This discussion will look at how conventional ideas of ‘manhood’ or ‘maleness’ – which are often associated with ‘strength’, ‘virility’ or ‘dominance’ – are impacted by concepts and experiences of ageing. The discussion is chaired by journalist and author Hilary Fannin (pictured), with panellists including lecturer in Film and Media Studies Tony Tracy, author Mike McCormack and lecturer in Irish Drama at UCD, Cormac O’Brien.
The Bealtaine Discussion Series 2023 is devised and presented in association with Dr. Michaela Schrage-Frueh (School of Languages, Literatures and Cultures) and Dr. Maggie O’Neill (Irish Centre for Social Gerontology) from the University of Galway.
Hilary Fannin (CHAIR)
Hilary is an award-winning playwright, novelist and newspaper columnist. Up until January this year, for the past decade she has been writing a weekly column for The Irish Times and was named Irish Broadsheet Columnist of the Year in 2019. Her memoir, Hopscotch, was published to critical acclaim in 2015. Her first novel, The Weight of Love (2020 ) won the John McGahern Award for debut Irish fiction.
Tony Tracy is lecturer in Film and Media Studies and co-founder of the Huston School of Film & Digital Media, University of Galway. His research centres on film history and Irish cinema with a particular interest in masculinities. His monograph is White Cottage, White House: Irish American Masculinities in Classical Hollywood Cinema (SUNY 2022). He has authored numerous articles and co-edited a number of collections including Ageing Masculinities in Irish Literature and Visual Culture (Co-edited with Michaela Schrage-Früh) (Routledge, 2022), Irish Masculinity and Popular Culture: Tiger Tales (Palgrave Macmillan, 2014) and John Huston: Essays on a Restless Director (McFarland, 2010). He was part of the Irish research team of the Gender-Net Plus ERA-Net project “MASCAGE – Gendering Age: Representations of Masculinities and Ageing in Contemporary European Literatures and Cinemas” (2019-2022).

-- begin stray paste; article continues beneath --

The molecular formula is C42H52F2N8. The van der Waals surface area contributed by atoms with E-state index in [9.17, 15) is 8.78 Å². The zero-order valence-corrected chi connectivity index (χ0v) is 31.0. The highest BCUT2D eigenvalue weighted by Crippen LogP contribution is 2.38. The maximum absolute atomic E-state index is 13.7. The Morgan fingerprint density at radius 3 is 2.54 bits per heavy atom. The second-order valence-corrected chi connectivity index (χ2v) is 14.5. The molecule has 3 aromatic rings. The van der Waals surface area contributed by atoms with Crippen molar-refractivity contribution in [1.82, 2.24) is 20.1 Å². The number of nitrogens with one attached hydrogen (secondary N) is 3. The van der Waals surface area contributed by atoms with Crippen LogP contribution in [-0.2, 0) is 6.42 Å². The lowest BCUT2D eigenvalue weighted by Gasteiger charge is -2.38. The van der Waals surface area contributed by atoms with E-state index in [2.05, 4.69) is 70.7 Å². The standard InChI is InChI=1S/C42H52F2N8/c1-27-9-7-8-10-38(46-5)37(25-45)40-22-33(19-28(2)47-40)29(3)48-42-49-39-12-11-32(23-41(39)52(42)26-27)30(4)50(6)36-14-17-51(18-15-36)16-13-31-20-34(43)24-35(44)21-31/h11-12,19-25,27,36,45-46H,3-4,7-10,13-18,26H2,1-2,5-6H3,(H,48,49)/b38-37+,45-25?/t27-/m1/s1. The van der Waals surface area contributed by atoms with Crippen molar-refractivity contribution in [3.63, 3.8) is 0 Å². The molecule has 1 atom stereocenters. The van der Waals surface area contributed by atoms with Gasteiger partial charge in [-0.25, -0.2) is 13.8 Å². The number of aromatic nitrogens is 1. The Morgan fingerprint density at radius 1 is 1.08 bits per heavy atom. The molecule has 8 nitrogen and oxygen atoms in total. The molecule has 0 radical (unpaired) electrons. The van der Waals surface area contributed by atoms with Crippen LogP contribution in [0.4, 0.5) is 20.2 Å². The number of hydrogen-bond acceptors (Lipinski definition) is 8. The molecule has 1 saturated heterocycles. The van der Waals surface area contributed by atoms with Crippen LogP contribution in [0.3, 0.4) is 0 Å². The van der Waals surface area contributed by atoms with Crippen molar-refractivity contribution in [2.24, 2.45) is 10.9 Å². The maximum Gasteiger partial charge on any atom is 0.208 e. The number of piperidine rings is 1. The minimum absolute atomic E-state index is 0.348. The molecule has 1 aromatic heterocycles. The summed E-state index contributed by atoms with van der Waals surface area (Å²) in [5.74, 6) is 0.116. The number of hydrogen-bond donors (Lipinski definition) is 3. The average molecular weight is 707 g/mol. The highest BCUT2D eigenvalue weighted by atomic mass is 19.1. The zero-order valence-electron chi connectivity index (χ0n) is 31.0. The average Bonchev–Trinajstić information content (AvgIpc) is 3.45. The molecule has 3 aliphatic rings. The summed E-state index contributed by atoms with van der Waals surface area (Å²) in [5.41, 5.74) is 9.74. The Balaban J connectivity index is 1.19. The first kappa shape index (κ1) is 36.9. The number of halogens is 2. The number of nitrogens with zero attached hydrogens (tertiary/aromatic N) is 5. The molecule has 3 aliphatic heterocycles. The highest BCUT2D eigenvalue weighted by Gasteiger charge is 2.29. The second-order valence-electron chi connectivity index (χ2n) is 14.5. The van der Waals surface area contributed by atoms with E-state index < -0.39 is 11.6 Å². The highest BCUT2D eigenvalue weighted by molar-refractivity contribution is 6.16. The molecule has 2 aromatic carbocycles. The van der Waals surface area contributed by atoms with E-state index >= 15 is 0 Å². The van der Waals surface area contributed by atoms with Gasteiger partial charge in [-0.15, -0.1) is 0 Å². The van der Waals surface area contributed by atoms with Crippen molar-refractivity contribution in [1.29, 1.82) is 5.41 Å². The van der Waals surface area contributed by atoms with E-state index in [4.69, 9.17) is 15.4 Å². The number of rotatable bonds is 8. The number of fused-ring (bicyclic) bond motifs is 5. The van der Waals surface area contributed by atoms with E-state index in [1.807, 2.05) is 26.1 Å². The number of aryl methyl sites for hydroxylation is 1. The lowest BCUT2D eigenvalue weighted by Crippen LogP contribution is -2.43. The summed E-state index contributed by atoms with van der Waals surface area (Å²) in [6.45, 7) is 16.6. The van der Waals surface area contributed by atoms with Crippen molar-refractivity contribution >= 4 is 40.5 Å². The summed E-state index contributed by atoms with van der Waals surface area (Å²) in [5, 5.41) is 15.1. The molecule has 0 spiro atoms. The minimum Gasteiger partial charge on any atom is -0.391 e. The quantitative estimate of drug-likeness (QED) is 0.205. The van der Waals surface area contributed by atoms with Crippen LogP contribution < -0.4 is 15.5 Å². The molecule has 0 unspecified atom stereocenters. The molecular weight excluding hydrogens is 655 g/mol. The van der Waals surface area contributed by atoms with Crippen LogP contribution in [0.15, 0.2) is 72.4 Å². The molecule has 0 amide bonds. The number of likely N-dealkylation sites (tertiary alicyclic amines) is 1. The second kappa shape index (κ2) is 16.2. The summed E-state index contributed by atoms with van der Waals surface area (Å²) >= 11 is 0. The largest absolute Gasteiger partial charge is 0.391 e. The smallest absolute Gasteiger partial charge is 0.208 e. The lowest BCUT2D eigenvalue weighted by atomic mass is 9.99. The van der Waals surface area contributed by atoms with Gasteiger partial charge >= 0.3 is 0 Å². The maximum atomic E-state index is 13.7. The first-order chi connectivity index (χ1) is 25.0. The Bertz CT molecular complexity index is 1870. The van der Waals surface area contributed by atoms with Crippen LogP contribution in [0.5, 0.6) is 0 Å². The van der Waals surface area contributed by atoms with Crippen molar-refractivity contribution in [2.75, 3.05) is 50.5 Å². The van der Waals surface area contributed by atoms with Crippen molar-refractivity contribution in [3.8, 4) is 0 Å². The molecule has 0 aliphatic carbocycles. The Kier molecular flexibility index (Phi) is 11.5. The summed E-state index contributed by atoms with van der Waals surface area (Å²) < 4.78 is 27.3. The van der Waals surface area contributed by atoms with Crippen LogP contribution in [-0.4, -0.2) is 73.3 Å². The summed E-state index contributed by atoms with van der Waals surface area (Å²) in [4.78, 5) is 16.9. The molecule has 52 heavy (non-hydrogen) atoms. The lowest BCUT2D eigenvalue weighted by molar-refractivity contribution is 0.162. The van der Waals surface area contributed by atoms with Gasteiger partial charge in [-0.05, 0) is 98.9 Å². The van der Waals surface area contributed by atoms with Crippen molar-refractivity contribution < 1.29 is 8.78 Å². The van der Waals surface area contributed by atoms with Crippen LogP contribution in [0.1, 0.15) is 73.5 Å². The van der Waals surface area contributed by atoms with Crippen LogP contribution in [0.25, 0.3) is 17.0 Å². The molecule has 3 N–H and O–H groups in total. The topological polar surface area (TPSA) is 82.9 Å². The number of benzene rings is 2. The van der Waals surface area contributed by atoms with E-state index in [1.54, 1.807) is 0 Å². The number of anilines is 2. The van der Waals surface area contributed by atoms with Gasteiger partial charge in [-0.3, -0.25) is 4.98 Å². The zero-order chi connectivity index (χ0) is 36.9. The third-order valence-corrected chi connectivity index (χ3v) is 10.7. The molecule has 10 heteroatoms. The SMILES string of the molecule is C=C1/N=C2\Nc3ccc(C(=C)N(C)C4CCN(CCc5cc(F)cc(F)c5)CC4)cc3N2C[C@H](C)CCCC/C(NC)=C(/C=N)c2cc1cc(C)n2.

of both the UK Academy of Social Sciences and the Gerontological Society of America.
Mike McCormack is an award-winning novelist and short story writer from Mayo. His previous work includes Getting it in the Head (1995), Crowe’s Requiem (1998), Notes from a Coma (2005), which was shortlisted for the Irish Book of the Year Award, and Forensic Songs (2012). In 1996 he was awarded the Rooney Prize for Irish Literature and in 2007 he was awarded a Civitella Ranieri Fellowship. His latest novel, Solar Bones (Tramp Press, 2016), won the Goldsmiths Prize, the Bord Gáis Energy Irish Book Award for Best Novel and Best Book, and the Dublin International Literary Award (previously known as the IMPAC). He was nominated for a slew of other awards, including the Booker Prize. His new novel, This).
Dr. Cormac O’Brien
Dr Cormac O’Brien is a lecturer in the School of English, Drama and Film at University College Dublin. Cormac has published widely on masculinities and sexualities in Irish culture, as well as several landmark essays on HIV/AIDS in Irish culture and politics. His first book, Masculinities and Manhood in Contemporary Irish Drama: Acting the Man was published in December 2021.